last will and testament

Changes in Omitting Beneficiaries from a Will

By Jadranko Tomic Bobas, J.D., Managing Hotline Attorney, and Kathryn Petersen, Legal Hotline Intern  

 Effective August 8, 2018, Michigan Legislature amended a portion of the Estates and Protected Individuals Code (EPIC) to clarify a child’s right to the exempt property allowance.   

The exempt property allowance is an additional benefit of a decedent’s estate that is available to the surviving spouse or to the decedent’s children and can include any household items, cars, or personal effects valued up to $15,000 in 2018.   

 In 2015, a Michigan court case, Chelenyak v. Veith (In re Estate of Jajuga), it was decided in favor of an adult child who had been disinherited in her mother’s will. The court looked at the wording of the statute MCL 700.2404 to conclude that the use of the word “entitled” created a legal right to exempt property. The court reasoned that the provision, “inherit nothing from [her] estate” did not preclude the child from her legal right to the exempt property, and therefore was able to collect from the estate. This was a case that the Michigan courts had not ruled on before and the decision called for clarification about disinheritance.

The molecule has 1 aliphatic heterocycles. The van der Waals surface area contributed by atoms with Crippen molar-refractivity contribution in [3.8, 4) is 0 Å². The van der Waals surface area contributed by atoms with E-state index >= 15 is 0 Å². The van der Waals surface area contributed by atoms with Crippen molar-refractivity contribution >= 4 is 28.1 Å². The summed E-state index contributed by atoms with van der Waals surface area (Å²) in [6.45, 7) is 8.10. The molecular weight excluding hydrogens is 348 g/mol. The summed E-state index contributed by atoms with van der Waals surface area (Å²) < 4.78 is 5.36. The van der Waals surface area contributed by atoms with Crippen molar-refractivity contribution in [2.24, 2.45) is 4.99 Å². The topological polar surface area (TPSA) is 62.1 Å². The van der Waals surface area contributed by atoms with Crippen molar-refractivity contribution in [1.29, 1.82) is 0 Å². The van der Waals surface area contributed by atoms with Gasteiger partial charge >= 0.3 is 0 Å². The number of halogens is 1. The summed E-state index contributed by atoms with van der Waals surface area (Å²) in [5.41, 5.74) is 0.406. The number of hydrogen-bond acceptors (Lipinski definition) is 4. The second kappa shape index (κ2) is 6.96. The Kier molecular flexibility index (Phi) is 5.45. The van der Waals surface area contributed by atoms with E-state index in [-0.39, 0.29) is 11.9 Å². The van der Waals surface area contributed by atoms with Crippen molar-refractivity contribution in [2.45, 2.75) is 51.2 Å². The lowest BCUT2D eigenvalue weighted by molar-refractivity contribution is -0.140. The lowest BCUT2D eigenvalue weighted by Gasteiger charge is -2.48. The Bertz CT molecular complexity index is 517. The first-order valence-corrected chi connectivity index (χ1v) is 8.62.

Michigan Legislature responded, and the change made to the code includes a new subsection, MCL 700.2404(4), which permits will makers to eliminate a child’s right to the exempt property allowance.   

 The decision to disinherit (or omit someone from your will) is a personal choice made by clients for various reasons. But no matter the reason, the proper wording must be present to ensure that the intent of the will maker is accomplished. Clients who wish to disinherit should always speak with an estate planning attorney.    

 You can also contact the Legal Hotline for Michigan Seniors at 800-347-5297 and we would be happy to discuss your estate plans.